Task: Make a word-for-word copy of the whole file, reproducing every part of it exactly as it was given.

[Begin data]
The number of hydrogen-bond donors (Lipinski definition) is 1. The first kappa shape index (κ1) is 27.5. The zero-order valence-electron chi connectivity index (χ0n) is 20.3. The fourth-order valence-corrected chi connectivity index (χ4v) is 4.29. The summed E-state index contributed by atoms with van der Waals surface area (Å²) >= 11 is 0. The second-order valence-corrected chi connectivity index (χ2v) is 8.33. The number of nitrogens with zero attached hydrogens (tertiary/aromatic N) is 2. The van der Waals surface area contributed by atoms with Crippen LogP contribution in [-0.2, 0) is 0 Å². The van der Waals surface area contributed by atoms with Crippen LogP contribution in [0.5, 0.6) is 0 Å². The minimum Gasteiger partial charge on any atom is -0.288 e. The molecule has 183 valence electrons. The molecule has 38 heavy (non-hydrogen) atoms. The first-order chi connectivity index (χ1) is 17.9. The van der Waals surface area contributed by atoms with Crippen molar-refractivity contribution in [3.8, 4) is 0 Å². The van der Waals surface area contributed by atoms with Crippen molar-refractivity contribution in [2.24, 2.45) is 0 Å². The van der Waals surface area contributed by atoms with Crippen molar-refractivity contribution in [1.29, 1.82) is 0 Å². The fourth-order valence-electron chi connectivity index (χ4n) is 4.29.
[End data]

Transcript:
The number of hydrogen-bond donors (Lipinski definition) is 1. The first kappa shape index (κ1) is 27.5. The zero-order valence-electron chi connectivity index (χ0n) is 20.3. The fourth-order valence-corrected chi connectivity index (χ4v) is 4.29. The summed E-state index contributed by atoms with van der Waals surface area (Å²) >= 11 is 0. The second-order valence-corrected chi connectivity index (χ2v) is 8.33. The number of nitrogens with zero attached hydrogens (tertiary/aromatic N) is 2. The van der Waals surface area contributed by atoms with Crippen LogP contribution in [-0.2, 0) is 0 Å². The van der Waals surface area contributed by atoms with Crippen LogP contribution in [0.5, 0.6) is 0 Å². The minimum Gasteiger partial charge on any atom is -0.288 e. The molecule has 183 valence electrons. The molecule has 38 heavy (non-hydrogen) atoms. The first-order chi connectivity index (χ1) is 17.9. The van der Waals surface area contributed by atoms with Crippen molar-refractivity contribution in [3.8, 4) is 0 Å². The van der Waals surface area contributed by atoms with Crippen molar-refractivity contribution in [2.24, 2.45) is 0 Å². The van der Waals surface area contributed by atoms with Crippen molar-refractivity contribution in [1.29, 1.82) is 0 Å². The fourth-order valence-electron chi connectivity index (χ4n) is 4.29.